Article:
Filipino arts group shares message of hope and justice
by Midori Hiraga
Published in Hongkong Standard 23 January 1996

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Curriculum Vitae

BUGKOS -- Tagalog for unity -- uses music, theatre and the arts to protest against the inequities in Philippine society and to empower the oppressed.

The Philippines' refuge for concerned artists, Bugkos is a grassroots-based centre for people's art and literature.

Once a culturally diverse country with rich natural resources, the Philippines is still struggling to regain its self-esteem after the dark years of the dictatorial Marcos regime.

Bugkos sings songs of liberation at their show at Fringe Club
Today 85 % of the population live below the poverty line. With an economy still reeling from centuries of foreign domination, many people suffer from hunger, illness, and family separation.

The change in government administration has not eased the people's suffering.

"The situation is getting worse," a member of Bugkos says. "In order to solve poverty, we need to fight imperialism, the feudal system and the bureaucratic capitalists."

Bugkos, established in 1988 to bring art groups together under one roof, aims to help ordinary Filipinos regain their liberty through art.

Although the government has not banned Bugkos, it does not encourage the group's activities. Bugkos and its affiliate groups perform in theatres and on streets, telling people about the struggle of the oppressed.

They aIso visit villages in the mountains and other remote areas to organize local people and teach them how to use art to express their anger at the authorities' indifference to their plight.

Last week, Bugkos brought their brand of music and art to Hong Kong. In a memorable show at the Sheung Wan Civic Centre, the group deeply impressed the audience with their play "Asdang: A People's Rising".

The play depicts the Philippines suffering many invasions -- first by priests clutching swords and rosaries. Next came a brutal eagle, then a chameleon and finally a snake -- all symbols for the different people who invaded the Philippines under the guise of saving it.

Spain colonized the country of 7,100 islands for 400 years, followed by the United States and lastly Japan -- but in the play, Bugkos showed another "invader" who made life difficult for Filipinos -- the dictator Marcos.

"There is no country in the world which was liberated so many times," the Bugkos pamphlet says.

"Spain came to the Philippines in 1521 saying it liberated local people from ignorance and idol worship.

"America came in 1898 and declared the liberation of people from Spanish occupation. The Japanese came in 1941 to liberate people from America and America came back three years later saying they liberated the people from Japanese occupation.

"From then on, we had eight elections and every president said they liberated the Filipino people."

Bugkos also performed at the Fringe Club, singing songs of liberation and freedom from suffering.

Santa Filomena is a song about a town ordered demolished by government authorities in the 1980s. It is about how the military burned the houses and destroyed the land of small farmers, and about people crying over their lost town.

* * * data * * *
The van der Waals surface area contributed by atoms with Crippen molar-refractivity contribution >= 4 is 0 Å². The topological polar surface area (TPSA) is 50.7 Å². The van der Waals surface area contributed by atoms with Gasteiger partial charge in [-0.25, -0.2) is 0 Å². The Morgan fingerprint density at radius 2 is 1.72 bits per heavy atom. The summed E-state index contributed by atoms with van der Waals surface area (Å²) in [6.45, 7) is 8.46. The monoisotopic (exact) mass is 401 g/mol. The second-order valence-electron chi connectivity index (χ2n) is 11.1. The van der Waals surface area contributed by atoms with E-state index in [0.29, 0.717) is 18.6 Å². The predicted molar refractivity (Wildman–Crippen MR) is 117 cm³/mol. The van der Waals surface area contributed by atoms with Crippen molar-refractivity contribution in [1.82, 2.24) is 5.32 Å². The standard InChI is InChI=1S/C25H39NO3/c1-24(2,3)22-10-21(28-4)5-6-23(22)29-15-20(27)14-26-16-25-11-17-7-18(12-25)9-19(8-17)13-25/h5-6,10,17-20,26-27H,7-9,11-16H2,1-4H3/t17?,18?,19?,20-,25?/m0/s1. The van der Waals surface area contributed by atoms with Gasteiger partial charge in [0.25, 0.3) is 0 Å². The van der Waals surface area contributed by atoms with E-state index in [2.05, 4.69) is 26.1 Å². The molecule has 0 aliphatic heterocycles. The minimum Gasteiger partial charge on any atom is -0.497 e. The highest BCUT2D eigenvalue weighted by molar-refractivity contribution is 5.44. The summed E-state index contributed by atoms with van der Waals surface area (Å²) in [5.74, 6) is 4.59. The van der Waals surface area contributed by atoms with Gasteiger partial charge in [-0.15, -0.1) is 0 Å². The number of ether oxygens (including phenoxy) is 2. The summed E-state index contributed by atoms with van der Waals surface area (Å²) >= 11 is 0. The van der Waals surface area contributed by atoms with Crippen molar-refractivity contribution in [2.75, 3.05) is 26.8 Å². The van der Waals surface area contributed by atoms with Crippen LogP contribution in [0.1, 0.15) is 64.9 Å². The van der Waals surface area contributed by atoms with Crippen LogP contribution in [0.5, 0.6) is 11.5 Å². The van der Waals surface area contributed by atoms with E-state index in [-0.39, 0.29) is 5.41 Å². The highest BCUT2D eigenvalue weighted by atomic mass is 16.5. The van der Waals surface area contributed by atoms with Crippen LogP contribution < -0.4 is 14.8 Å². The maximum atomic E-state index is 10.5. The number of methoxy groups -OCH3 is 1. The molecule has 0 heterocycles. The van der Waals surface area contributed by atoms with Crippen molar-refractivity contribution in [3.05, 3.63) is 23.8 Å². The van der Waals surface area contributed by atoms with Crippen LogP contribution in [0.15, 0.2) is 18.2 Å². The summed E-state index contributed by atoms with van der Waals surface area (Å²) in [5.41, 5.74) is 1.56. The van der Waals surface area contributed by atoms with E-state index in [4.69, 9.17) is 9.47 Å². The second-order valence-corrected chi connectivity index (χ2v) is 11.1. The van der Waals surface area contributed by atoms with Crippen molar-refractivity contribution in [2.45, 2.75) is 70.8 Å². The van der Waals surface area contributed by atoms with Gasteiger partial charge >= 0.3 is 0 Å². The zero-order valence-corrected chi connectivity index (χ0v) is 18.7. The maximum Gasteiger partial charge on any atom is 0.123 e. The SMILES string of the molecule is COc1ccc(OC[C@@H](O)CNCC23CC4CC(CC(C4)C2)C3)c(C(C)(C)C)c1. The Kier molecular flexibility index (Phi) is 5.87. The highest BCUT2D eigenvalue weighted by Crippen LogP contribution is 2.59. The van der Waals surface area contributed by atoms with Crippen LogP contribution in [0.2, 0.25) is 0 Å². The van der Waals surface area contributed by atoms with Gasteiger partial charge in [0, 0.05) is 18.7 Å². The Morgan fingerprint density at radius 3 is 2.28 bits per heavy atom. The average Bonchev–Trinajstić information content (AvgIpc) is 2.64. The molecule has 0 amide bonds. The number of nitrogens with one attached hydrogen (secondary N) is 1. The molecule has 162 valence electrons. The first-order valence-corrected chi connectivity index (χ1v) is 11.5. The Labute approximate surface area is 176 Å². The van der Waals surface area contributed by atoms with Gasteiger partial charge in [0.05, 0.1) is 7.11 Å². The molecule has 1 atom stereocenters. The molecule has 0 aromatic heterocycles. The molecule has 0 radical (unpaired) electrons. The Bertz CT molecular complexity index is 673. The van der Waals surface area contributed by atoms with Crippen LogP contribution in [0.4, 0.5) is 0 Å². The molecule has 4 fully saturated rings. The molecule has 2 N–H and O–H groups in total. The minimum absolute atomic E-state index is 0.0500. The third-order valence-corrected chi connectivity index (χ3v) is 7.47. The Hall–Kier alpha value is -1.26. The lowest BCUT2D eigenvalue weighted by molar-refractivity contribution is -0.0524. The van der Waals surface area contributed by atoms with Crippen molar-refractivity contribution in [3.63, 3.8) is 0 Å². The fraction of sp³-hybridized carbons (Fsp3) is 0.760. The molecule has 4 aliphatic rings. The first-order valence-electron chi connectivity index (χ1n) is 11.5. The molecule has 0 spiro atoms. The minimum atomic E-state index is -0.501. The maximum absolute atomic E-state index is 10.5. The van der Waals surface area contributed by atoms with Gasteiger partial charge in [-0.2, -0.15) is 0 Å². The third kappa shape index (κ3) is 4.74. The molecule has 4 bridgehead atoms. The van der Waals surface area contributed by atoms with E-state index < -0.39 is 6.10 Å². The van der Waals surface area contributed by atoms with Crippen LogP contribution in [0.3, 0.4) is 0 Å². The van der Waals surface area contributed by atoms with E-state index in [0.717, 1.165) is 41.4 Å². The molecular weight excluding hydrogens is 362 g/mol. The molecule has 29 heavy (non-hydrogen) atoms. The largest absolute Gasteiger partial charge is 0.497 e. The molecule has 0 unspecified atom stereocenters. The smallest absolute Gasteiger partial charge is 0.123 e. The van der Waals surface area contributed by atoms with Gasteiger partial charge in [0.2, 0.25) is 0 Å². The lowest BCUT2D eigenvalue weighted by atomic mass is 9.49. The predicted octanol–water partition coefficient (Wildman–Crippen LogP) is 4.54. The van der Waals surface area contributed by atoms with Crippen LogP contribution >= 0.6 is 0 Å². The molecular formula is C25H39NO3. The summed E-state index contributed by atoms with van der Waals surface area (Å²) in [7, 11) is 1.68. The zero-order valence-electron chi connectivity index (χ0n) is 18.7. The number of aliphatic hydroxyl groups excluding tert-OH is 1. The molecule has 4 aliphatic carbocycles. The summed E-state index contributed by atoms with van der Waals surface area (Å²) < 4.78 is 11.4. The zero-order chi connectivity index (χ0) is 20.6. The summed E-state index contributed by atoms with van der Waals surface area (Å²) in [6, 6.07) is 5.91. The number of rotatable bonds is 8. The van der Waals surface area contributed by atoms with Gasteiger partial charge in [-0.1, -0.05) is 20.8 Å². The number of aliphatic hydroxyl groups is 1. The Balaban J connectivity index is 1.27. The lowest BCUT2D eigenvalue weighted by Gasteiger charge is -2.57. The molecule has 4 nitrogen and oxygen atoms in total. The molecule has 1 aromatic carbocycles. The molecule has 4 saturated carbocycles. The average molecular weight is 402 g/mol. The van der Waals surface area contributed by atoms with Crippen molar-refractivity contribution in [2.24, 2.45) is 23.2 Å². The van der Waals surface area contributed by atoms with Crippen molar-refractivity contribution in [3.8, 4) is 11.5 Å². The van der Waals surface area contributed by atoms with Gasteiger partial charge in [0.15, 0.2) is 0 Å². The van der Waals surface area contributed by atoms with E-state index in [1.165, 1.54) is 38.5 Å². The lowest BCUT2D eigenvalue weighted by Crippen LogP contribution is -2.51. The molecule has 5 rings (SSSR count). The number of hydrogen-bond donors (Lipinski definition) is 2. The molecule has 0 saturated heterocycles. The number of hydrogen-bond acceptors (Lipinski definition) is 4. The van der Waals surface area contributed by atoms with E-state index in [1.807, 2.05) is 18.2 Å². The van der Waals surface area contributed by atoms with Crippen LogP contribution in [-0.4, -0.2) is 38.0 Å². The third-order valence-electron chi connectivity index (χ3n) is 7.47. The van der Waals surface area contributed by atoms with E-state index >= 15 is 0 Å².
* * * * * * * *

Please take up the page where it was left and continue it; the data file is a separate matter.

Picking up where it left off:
Santa Filomena was among several towns erased from the Philippine map to give way to infrastructure construction that mainly served the capitalists and enforcers of the feudal system, a Bugkos member says.

In the play, Annie Ruth Calambacal sang the song for the Hong Kong audience.

A conscientious college student in the 1980s, Annie Ruth was attracted to the group by its cultural theme and its struggle against the inequities in society.

"When the police first harassed us, I knew the government was not serving the interests of the people," says Annie, a musician.

Because most of Bugkos's performances attacked the oppressive government and its policies, the group was often harassed by the police.

Bugkos executive officer Romeo Dongeto recalls an incident in which one of their colleagues was killed by soldiers for practicing the art he believed in.

"He was conducting a cultural meeting with the farmers," Mr Dongeto says. "The military tagged him as a communist and killed him."

Members say they have learned to be quick when performing in front of ordinary people in the streets. They fear the military and police intelligence agents of the kind who killed their colleague.

During their stay in Hong Kong, the group also held a three-day workshop on people's theatre for students and the public.

In the workshop, a Bugkos facilitator helped participants to express their inner feelings about any form of injustice they may be aware of.

The participants also viewed a documentary video about the people's protest movement in the Philippines.

"Some labourers don't know how to express their suffering," Yoyo Yau, a Hong Kong Polytechnic University student, said. "But after attending this workshop, I learned that Filipinos can effectively use cultural activities to protest against their government."

Local workshop participants in a street performance after learning from Bugkos members

At the end of the workshop, groups of five people each performed a street play at Chater Garden in Central.

Before performing, the participants discussed their chosen topic and how they would express their message.

"I did not know the theatre can really do something for people. It can be used as a tool," one participant said.

The workshop's facilitator, Ernesto Marcelo, said the effectiveness of street theatre was beyond doubt.

At the end of the discussions, one participant said they needed to learn from the experience of the Filipino cultural movement.

"After 1997 (Hong Kong's handover to China), we might experience what you are experiencing," the participant said.

Story and pictures: Midori Hiraga

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